In 1997, I was asked to begin to train a junior human resource Rep on interviewing. We decided to use an Executive Administrative Assistant position that we were recruiting for as the first step. She went through the resumes and forced ranked all of the resumes by how she felt they stacked up against the requirement. When I went through the stack, I ranked them roughly the same. Then I asked her to invite the top 3 candidates in for an interview. When the candidates came in, she introduced them to me. I thanked them for coming for the interview, explained that I was training the Rep to interview; and that if we went through the entire interview without me ever asking a question, that’s fine. It just meant that I followed what they said. However if I should ask a quick question, it only meant that I was a little confused about something. The first two candidates probably did not even realize I was in the room. They were fine.

The third candidate proved that active listening is important. The interview was going fine until the Rep asked the candidate what weakness she had (not my preference of words but it was on the table). The candidate said that her weakness was that she liked people too much. Well that was the first time I had heard that weakness so it really caught my attention. She went on to say that it probably really was a strength because it made her more effective. I thought, “Hmm, she has been coached.” The Rep was going to let it go at that and began to ask the next question. I excused my interruption and asked if I could ask a question. The Rep said “Sure!” I looked at the candidate and said, “When you were asked about a weakness, you responded and turned it into a strength. That was fine and I know that technique of coaching. However what we really were looking for was what areas as an Executive Assistant could you improve?” She proceeded with, “Well another weakness is that I am…”and turned that into a strength. So I said, “Let’s move away from weakness. If you were to come to work here, what kind of training could my client offer you to improve your skills?” Her response? “I Am Not a WEAK Person!!!” Wow! Probably not weak but she doesn’t listen and certainly was not a match for that VP. I apologized profusely. While the questions from the Rep continued politely, the interview was over – and she didn’t realize it.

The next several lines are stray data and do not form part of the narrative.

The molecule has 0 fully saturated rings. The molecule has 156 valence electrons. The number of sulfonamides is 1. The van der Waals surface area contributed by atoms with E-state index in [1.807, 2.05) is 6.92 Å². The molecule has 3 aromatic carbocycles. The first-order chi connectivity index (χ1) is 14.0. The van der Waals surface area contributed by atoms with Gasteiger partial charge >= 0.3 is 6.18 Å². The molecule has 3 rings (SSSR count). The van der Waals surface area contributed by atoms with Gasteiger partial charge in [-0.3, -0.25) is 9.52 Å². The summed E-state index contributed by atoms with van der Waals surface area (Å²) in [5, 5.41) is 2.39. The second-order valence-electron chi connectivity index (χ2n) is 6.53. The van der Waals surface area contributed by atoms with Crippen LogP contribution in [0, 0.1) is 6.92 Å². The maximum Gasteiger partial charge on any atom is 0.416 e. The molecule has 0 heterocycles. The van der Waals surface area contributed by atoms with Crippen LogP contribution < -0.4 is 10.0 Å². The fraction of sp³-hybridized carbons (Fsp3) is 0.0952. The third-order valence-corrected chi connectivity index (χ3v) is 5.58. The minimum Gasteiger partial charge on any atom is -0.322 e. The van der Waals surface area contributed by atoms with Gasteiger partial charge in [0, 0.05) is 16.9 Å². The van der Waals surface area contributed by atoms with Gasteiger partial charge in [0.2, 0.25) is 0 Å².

Humans are wonderful beings. Like it or not, we are also somewhat predictable. Generally if we have found a way to succeed, we continue to use that same behavior time and again. That is the basis of behavioral interviewing. We may stop if we were a total failure using that method once but push come to shove, we will usually revert back to the original behavior while under stress.

Develop situations in your company that this person may face and ask them how they responded to a similar situation in a previous company. Those answers will help you determine if they are a good fit. Ask them about previous successes and failures and what they learned from each. After you ask a few additional questions, circle back and create a situation in your company that is similar to one of their failures; and ask them how they would handle it.

Making notes during an interview is fine if it doesn’t distract you too much (Never, never make notes on a resume and then save it!! When? Never!). The interview should be a conversation where you learn about each other and determine if the position is a good mutual fit.

When the interview is done, the last person with the candidate should thank them for their time. Then ask them if they have any further questions or concerns. Do your best to be sincere and truthful. Remember, they may be a current or potential future customer. Once their questions are asked and answered, manage their expectations for the next steps of the process. If your company is very interested in them, be sure to let them know that also. Remember this is the needs analysis step of the sales process for both the candidate and the company.

Within 24 hours the team needs to discuss the candidate(s) and determine if there is further interest in them. If there is interest, it is best to begin the post interview due diligence – and possibly generate a contingent offer based on the outcome of the due diligence.

The RecruiterGuy summary: document your interview process. Train your managers to become effective interviewers. Develop interviewing teams for each open position. Develop “technical tests” that must be passed. Develop a good behavioral interview for the cultural and motivation parts of the interview. Make the initial hire/no hire decision after the interviewing team meeting. Extend a contingent offer if this is the right person. Begin the post interview due diligence – drug test, background investigation, reference check by the hiring manager, and psychological assessment, if required.

Post interview due diligence is my next blog in the Recruitment Strategy Development blog series.